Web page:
As we walked through the construction site, we stood in a gallery off to the side of the vat room that overlooked not only the vineyards below, but looked down on Chateau Latour. Not a bad view for the planned events that will take place in the space in the future.
Nicolas was a very charming host, and we couldn’t have appreciated the time he spent with us any more if we tried. In the midst of what was clearly a very busy time for him, he took the time to welcome us with a wonderful lunch, spirited conversation about the region and some really spectacular wines.
For lunch we enjoyed:
2010 Pichon Lalande – Dark blackberry fruit on the nose. In the mouth, deep dark velvety blackberry fruit fills every millimeter of your mouth. The wine has excellent acidity and very fine tannins that lead to a beautifully long sweet dark fruit finish that doesn’t want to end. All I can say is, wow! This wine has so much going on, I cannot wait to see how it evolves over the decades to come. In ten years, once the secondary characteristics start to show, the complexity of this wine is going to be a really show-stopper. Pichon Lalande has knocked it out of the park with their 2010 Grand Vin and I have no doubt that it will still be drinking well 40-50 years from now. This is definitely a wine to look for.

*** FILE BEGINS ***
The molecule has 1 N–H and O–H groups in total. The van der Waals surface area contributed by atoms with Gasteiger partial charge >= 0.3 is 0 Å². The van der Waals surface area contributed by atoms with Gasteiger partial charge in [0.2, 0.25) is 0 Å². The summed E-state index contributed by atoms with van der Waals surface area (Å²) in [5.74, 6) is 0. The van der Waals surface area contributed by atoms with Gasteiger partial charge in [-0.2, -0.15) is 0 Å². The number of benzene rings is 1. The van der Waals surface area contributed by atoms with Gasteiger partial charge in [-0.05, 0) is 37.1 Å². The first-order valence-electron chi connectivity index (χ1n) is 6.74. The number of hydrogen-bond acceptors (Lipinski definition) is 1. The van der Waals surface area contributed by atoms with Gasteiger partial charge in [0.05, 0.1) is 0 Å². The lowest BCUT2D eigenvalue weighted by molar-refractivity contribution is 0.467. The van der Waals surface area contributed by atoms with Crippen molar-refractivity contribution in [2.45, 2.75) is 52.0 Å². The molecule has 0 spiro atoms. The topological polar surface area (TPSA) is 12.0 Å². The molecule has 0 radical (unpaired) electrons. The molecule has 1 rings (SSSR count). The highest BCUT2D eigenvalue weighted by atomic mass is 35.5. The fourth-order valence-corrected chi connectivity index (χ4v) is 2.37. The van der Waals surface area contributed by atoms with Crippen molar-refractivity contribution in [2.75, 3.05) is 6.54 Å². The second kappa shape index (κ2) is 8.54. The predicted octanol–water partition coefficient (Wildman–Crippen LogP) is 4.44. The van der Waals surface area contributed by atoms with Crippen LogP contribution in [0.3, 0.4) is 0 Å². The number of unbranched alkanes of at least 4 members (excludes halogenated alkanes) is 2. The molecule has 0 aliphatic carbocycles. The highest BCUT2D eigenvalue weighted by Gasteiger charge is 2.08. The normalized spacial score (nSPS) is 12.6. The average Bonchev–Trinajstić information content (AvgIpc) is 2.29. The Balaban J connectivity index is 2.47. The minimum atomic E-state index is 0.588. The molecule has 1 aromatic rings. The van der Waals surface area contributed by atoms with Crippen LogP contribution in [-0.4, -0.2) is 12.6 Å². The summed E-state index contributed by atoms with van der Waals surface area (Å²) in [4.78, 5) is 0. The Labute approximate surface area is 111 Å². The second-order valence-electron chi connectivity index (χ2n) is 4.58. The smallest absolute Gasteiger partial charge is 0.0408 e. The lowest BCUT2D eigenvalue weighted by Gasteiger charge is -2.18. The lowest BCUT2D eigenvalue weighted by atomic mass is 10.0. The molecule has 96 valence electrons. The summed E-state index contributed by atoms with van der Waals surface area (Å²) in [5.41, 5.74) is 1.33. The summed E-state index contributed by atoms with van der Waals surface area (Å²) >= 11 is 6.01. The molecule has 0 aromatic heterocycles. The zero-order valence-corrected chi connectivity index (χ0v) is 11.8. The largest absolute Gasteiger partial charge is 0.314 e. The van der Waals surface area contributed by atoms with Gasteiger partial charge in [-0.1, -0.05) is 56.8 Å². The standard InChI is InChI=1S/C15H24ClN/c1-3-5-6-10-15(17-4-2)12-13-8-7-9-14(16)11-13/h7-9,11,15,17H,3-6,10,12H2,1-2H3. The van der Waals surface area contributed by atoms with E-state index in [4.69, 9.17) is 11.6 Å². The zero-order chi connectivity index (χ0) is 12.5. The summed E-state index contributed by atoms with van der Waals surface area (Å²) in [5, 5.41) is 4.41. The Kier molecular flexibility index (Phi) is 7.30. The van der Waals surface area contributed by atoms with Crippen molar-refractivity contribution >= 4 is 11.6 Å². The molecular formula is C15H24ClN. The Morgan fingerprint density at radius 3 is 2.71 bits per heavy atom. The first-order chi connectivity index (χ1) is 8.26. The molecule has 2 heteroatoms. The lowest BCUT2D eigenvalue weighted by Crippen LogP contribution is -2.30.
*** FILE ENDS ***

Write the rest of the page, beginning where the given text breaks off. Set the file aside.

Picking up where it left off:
2003 Pichon Lalande – A warm, dark fruit nose. In the mouth, it tastes like a warm deep dark blackberry fruit pie, with just a hint of alcohol. Decent acidity and mostly resolved fine tannins are making this wine drink well now, with a nice long dark fruit finish. This wine will not age like the 2010, but it is a pleasure to drink now and over the next decade or so.